Article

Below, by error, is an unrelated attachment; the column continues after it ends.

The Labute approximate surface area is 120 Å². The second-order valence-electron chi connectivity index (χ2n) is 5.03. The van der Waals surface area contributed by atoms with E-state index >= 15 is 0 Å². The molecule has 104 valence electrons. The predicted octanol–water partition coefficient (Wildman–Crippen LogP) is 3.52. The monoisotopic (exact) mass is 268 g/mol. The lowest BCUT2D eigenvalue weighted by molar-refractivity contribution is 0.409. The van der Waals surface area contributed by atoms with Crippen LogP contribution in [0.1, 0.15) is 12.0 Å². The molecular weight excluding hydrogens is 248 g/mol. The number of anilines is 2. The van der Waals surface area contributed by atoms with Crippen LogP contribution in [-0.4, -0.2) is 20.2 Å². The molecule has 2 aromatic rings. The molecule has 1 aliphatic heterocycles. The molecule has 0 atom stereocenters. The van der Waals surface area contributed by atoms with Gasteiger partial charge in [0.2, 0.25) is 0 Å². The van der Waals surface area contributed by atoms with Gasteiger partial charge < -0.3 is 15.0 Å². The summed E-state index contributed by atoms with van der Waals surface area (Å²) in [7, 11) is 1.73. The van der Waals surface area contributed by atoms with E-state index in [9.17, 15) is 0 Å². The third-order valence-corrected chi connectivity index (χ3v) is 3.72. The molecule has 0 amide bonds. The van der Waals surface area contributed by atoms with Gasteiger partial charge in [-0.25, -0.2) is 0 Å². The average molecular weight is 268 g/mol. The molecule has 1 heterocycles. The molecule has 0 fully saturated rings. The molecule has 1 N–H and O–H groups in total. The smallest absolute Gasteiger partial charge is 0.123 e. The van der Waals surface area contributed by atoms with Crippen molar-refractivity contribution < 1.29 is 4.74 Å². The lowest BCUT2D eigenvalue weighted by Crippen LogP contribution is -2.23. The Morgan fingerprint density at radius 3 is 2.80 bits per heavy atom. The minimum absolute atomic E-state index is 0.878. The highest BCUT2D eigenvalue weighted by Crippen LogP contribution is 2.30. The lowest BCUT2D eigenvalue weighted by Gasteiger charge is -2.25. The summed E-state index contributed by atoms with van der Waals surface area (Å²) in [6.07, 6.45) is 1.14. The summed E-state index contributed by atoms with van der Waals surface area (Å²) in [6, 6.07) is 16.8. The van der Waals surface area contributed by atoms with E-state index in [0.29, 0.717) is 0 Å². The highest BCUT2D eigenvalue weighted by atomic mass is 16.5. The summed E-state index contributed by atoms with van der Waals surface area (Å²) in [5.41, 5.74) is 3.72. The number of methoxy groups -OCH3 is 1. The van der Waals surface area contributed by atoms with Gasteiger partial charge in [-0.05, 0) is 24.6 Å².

The annual United Nations Climate Change Conferences, officially called Conferences of the Parties (COPs), are the main drivers of media attention to climate change around the world. Even more so than the Rio and Rio+20 “Earth Summits” (1992 and 2012) and the meetings of the Intergovernmental Panel on Climate Change (IPCC), the COPs offer multiple access points for the communicative engagement of all kinds of stakeholders. COPs convene up to 20,000 people in one place for two weeks, including national delegations, civil society and business representatives, scientific organizations, representatives from other international organizations, as well as journalists from around the world. While intergovernmental negotiation under the auspices of the UN Framework Convention on Climate Change (UNFCCC) constitutes the core of COP business, these multifunctional events also offer arenas for civil society mobilization, economic lobbying, as well as expert communication and knowledge transfer. The media image of the COPs emerges as a product of distinct networks of coproduction constituted by journalists, professional communicators from non-governmental organizations (NGOs), and national delegations. Production structures at the COPs are relatively globalized with uniform access rules for journalists from all over the world, a few transnational news agencies dominating distribution of both basic information and news visuals, and dense localized interaction between public relations (PR) professionals and journalists. Photo opportunities created by globally coordinated environmental NGOs meet the selection of journalists much better than the visual strategies pursued by delegation spokespeople. This gives NGOs the upper hand in the visual framing contest, whereas in textual framing NGOs are sidelined and national politicians clearly dominate media coverage. The globalized production environment leads to relatively similar patterns of basic news framing in national media coverage of the COPs that reflect overarching ways of approaching the topic: through a focus on problems and victims; a perspective on civil society demands and solutions; an emphasis on conflict in negotiations; or a focus on the benefits of clean energy production. News narratives, on the other hand, give journalists from different countries more leeway in adapting COP news to national audiences’ presumed interests and preoccupations. Even after the adoption of a new global treaty at COP21 in Paris in 2015 that specifies emission reduction targets for all participating countries, the annual UN Climate Change Conferences are likely to remain in the media spotlight. Future research could look more systematically at the impact of global civil society and media in monitoring the national contributions to climate change mitigation introduced in the Paris Agreement and shoring up even more ambitious commitments needed to reach the goal of keeping global warming well below 2 degrees Celsius as compared to pre-industrial levels.